This has not been a good year for peace. It began with India and Pakistan testing the nuclear bomb, and ended with the war in Yugoslavia and India and Pakistan testing missiles capable of delivering nuclear bombs. There was a moment of hope as the Canadian government showed a willingness to take an initiative on nuclear weapons use to NATO but there is now reason to fear that a progressive Canadian foreign policy is in tatters.
The testing of the bomb in the Indian sub continent put the issue of nuclear disarmament back on the political stage. The Science for Peace executive held a special meeting on 5 June to plan a response. Some members had already attended a meeting called by Project Ploughshares with invited speakers Professor Arthur Rubinov of the Department of Political Science, University of Toronto, and Douglas (now Senator) Roche. I attended a special meeting of the Canadian Network for Abolition of Nuclear weapons as a representative of Science for Peace. I filed a Supplementary Brief with the Parliamentary Committee, updating the main brief presented earlier by then president Terry Gardner. We organized a roundtable in mid-September where representatives of various organizations were briefed by Douglas Roche on Canada’s role in the abolition of nuclear weapons.
November and December began a period of real hope. The Parliamentary Committee on Foreign Affairs, after hearings in response to a request by Foreign Affairs Minister Lloyd Axworthy, issued a landmark report. It called for the nuclear weapons states to enter negotiations for the elimination of nuclear weapons and meanwhile to take their nuclear weapons off alert, but stopped short of a no-first-use commitment.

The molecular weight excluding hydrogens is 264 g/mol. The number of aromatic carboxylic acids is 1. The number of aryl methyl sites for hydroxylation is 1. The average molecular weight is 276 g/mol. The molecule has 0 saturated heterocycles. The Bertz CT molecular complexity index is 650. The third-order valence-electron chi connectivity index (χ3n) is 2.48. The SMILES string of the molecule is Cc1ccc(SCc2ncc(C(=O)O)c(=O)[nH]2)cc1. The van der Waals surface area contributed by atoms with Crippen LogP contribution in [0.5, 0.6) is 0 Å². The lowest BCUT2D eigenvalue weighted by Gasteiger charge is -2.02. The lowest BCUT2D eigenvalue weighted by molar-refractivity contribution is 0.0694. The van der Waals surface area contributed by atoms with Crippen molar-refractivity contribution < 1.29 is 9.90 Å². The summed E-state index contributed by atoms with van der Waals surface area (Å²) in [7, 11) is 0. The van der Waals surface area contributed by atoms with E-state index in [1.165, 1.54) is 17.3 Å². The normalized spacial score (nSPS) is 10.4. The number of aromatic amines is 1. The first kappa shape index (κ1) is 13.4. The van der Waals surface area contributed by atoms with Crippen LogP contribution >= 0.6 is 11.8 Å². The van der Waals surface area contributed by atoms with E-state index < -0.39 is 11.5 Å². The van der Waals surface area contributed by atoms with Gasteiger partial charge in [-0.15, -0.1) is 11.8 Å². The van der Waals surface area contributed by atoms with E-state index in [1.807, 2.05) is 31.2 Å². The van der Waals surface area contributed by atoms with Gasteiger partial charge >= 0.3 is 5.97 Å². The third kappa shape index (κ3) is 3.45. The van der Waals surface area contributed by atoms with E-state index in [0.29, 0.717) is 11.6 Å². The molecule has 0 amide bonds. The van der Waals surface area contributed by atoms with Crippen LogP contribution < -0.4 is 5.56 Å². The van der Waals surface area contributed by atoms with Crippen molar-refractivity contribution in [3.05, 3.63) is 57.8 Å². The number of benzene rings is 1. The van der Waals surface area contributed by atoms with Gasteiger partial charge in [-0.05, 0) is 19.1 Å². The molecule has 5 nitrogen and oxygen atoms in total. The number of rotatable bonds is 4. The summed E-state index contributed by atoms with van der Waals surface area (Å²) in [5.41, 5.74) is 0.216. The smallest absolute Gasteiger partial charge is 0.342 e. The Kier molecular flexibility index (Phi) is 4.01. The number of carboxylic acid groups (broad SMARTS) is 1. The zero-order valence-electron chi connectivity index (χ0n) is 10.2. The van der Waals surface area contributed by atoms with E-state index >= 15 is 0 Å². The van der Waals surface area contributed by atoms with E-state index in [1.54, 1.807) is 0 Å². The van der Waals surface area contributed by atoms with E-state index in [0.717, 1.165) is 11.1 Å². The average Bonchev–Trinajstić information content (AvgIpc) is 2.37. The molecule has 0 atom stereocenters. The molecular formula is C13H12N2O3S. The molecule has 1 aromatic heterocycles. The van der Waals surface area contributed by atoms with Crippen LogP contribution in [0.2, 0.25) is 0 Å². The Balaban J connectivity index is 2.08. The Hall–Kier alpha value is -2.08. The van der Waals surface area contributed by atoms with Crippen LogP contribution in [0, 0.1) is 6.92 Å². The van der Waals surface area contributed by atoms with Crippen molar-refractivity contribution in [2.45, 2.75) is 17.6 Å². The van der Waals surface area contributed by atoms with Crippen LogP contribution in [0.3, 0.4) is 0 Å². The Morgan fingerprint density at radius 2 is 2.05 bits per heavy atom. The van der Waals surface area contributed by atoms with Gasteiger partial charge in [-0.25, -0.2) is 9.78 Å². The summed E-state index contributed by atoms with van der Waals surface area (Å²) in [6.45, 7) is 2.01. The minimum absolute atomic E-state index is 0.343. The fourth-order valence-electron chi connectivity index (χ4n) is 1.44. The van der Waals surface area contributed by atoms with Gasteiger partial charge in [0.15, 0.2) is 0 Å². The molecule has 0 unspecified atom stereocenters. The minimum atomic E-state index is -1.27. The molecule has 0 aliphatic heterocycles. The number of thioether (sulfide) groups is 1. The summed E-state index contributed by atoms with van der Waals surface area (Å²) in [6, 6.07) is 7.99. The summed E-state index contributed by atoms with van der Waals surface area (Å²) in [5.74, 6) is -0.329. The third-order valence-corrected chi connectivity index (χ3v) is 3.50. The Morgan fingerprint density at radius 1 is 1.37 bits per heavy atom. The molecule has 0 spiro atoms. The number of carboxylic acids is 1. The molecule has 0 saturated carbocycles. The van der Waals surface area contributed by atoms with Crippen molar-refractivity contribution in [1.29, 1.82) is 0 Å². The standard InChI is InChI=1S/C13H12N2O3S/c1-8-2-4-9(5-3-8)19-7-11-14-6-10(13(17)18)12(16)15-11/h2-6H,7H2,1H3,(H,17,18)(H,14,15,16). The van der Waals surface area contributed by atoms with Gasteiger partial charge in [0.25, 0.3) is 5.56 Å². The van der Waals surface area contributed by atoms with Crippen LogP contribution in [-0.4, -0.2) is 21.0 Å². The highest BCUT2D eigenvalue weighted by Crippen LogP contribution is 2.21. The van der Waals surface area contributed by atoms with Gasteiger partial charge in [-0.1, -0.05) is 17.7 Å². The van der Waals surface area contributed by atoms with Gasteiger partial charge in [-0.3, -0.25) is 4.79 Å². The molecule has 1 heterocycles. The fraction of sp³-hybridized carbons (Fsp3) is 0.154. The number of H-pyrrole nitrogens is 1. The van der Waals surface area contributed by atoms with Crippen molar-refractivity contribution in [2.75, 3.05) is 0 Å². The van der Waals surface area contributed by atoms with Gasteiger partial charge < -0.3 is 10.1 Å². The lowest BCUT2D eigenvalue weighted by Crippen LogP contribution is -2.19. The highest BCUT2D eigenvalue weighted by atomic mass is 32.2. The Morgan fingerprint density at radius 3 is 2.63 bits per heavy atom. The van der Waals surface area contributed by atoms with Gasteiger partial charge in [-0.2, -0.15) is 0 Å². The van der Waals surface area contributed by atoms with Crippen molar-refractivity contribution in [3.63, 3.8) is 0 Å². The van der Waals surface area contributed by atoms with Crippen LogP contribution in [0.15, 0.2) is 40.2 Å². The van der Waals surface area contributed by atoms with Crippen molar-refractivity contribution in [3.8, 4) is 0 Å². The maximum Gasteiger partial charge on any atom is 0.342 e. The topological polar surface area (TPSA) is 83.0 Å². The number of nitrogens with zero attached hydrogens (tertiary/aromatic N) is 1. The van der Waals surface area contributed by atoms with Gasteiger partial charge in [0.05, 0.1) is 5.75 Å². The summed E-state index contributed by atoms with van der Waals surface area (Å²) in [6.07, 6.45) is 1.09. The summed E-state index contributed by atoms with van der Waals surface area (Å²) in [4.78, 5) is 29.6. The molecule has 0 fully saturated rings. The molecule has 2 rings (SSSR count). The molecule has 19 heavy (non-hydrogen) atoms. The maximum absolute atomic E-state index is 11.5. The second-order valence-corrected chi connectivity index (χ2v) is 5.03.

In a United Nations nuclear disarmament vote in November that called for a demonstrable commitment to abolition, the Canadian government did not vote negatively with the United States, France and Britain. On December 9 at a meeting of NATO foreign ministers in Brussels, Mr. Axworthy, supported by the foreign ministers of Germany and Belgium, called for a rethinking of NATO’s nuclear strategy that would lead to nuclear disarmament. It looked as if Mr. Axworthy was shifting Canadian foreign policy in a direction long advocated by the peace movement.
On November 26 Science for Peace representatives participated in a day-long seminar on nuclear weapons in Ottawa called by CNANW and attended by representatives of the Ministries of Foreign Affairs and Defense.
We assisted in arranging for Professor Stephen Clarkson of the Department of Political Science, University of Toronto, to present a paper on what degree of autonomy Canada realistically had in pursuing an independent foreign policy vis-à-vis the United States. He argued that Canada did indeed have some real room to manoeuvre.
In late February we invited Professor Clarkson to speak with us along with Professor Joseph Jockel of St. Lawrence University in the United States. He is also a political scientist and a specialist in Canadian-American relations. He is not sympathetic to our views on nuclear weapons but he agreed with Clarkson’s conclusions about Canada’s room to manoeuvre and the manageable economic risks in doing that.
As part of the campaign in support of the abolition of nuclear weapons we brought writer and peace activist Jonathan Schell to Toronto for two days in March. His most recent publication is entitled The Gift of Time: The Case for Abolishing Nuclear Weapons Now. He spoke at the St. Lawrence Forum, along with Joy Warner of the Voice of Women, arguing powerfully that the growing threat on nuclear proliferation could only be stopped by a crusade for the speedy and total abolition of all nuclear weapons.
The next day Jonathan, again along with Joy, led off a full day of workshops organized under the joint auspices of Science for Peace and Voice of Women on the themes around which the Hague Appeal for Peace 11-15 May was to be organized.